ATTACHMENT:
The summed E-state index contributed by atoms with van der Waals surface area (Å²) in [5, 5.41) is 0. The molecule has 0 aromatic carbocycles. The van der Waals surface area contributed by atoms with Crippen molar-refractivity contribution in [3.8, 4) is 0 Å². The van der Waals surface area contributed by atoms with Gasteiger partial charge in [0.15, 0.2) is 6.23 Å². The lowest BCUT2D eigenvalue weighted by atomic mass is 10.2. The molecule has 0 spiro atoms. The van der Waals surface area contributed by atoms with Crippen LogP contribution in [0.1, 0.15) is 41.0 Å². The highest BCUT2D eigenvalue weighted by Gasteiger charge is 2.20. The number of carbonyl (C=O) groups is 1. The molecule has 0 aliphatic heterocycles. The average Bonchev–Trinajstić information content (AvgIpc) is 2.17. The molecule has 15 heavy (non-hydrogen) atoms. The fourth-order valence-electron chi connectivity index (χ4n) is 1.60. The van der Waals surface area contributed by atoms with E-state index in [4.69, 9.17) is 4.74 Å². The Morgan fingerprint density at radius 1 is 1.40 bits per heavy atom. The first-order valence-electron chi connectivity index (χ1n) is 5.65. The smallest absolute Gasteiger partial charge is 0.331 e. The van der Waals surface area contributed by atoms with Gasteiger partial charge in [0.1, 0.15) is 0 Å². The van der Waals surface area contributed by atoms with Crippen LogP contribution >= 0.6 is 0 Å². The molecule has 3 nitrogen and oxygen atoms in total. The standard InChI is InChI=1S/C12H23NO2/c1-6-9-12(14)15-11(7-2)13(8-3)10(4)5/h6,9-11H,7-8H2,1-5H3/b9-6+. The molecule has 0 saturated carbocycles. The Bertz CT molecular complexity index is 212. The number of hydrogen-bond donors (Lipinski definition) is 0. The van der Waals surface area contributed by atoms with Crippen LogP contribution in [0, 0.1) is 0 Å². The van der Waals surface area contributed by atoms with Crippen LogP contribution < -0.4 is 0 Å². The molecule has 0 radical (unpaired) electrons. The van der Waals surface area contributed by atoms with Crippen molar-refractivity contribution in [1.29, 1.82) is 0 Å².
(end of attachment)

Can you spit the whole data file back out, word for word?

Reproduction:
The summed E-state index contributed by atoms with van der Waals surface area (Å²) in [5, 5.41) is 0. The molecule has 0 aromatic carbocycles. The van der Waals surface area contributed by atoms with Crippen molar-refractivity contribution in [3.8, 4) is 0 Å². The van der Waals surface area contributed by atoms with Gasteiger partial charge in [0.15, 0.2) is 6.23 Å². The lowest BCUT2D eigenvalue weighted by atomic mass is 10.2. The molecule has 0 spiro atoms. The van der Waals surface area contributed by atoms with Crippen LogP contribution in [0.1, 0.15) is 41.0 Å². The highest BCUT2D eigenvalue weighted by Gasteiger charge is 2.20. The number of carbonyl (C=O) groups is 1. The molecule has 0 aliphatic heterocycles. The average Bonchev–Trinajstić information content (AvgIpc) is 2.17. The molecule has 15 heavy (non-hydrogen) atoms. The fourth-order valence-electron chi connectivity index (χ4n) is 1.60. The van der Waals surface area contributed by atoms with E-state index in [4.69, 9.17) is 4.74 Å². The Morgan fingerprint density at radius 1 is 1.40 bits per heavy atom. The first-order valence-electron chi connectivity index (χ1n) is 5.65. The smallest absolute Gasteiger partial charge is 0.331 e. The van der Waals surface area contributed by atoms with Gasteiger partial charge in [0.1, 0.15) is 0 Å². The van der Waals surface area contributed by atoms with Crippen LogP contribution >= 0.6 is 0 Å². The molecule has 3 nitrogen and oxygen atoms in total. The standard InChI is InChI=1S/C12H23NO2/c1-6-9-12(14)15-11(7-2)13(8-3)10(4)5/h6,9-11H,7-8H2,1-5H3/b9-6+. The molecule has 0 saturated carbocycles. The Bertz CT molecular complexity index is 212. The number of hydrogen-bond donors (Lipinski definition) is 0. The van der Waals surface area contributed by atoms with Crippen LogP contribution in [0, 0.1) is 0 Å². The van der Waals surface area contributed by atoms with Crippen LogP contribution < -0.4 is 0 Å². The molecule has 0 radical (unpaired) electrons. The van der Waals surface area contributed by atoms with Crippen molar-refractivity contribution in [1.29, 1.82) is 0 Å².